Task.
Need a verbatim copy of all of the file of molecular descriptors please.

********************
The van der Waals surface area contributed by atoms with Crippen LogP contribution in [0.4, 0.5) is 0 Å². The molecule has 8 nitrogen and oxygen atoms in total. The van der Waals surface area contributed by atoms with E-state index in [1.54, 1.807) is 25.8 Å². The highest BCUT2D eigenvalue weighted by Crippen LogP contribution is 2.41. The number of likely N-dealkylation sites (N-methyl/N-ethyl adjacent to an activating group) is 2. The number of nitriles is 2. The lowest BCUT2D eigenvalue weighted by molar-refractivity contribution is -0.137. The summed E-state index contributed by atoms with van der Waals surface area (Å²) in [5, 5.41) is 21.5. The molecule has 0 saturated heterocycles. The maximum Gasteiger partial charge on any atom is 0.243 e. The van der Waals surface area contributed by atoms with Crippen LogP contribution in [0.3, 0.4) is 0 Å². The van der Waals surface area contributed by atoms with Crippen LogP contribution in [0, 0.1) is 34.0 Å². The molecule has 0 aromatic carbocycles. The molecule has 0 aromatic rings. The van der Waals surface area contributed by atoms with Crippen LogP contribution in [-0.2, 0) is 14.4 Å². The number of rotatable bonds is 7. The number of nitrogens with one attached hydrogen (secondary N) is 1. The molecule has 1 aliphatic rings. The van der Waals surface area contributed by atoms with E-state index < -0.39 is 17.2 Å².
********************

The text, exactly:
The van der Waals surface area contributed by atoms with Crippen LogP contribution in [0.4, 0.5) is 0 Å². The molecule has 8 nitrogen and oxygen atoms in total. The van der Waals surface area contributed by atoms with E-state index in [1.54, 1.807) is 25.8 Å². The highest BCUT2D eigenvalue weighted by Crippen LogP contribution is 2.41. The number of likely N-dealkylation sites (N-methyl/N-ethyl adjacent to an activating group) is 2. The number of nitriles is 2. The lowest BCUT2D eigenvalue weighted by molar-refractivity contribution is -0.137. The summed E-state index contributed by atoms with van der Waals surface area (Å²) in [5, 5.41) is 21.5. The molecule has 0 saturated heterocycles. The maximum Gasteiger partial charge on any atom is 0.243 e. The van der Waals surface area contributed by atoms with Crippen LogP contribution in [0.3, 0.4) is 0 Å². The van der Waals surface area contributed by atoms with Crippen LogP contribution in [0, 0.1) is 34.0 Å². The molecule has 0 aromatic carbocycles. The molecule has 0 aromatic rings. The van der Waals surface area contributed by atoms with Crippen LogP contribution in [-0.2, 0) is 14.4 Å². The number of rotatable bonds is 7. The number of nitrogens with one attached hydrogen (secondary N) is 1. The molecule has 1 aliphatic rings. The van der Waals surface area contributed by atoms with E-state index < -0.39 is 17.2 Å².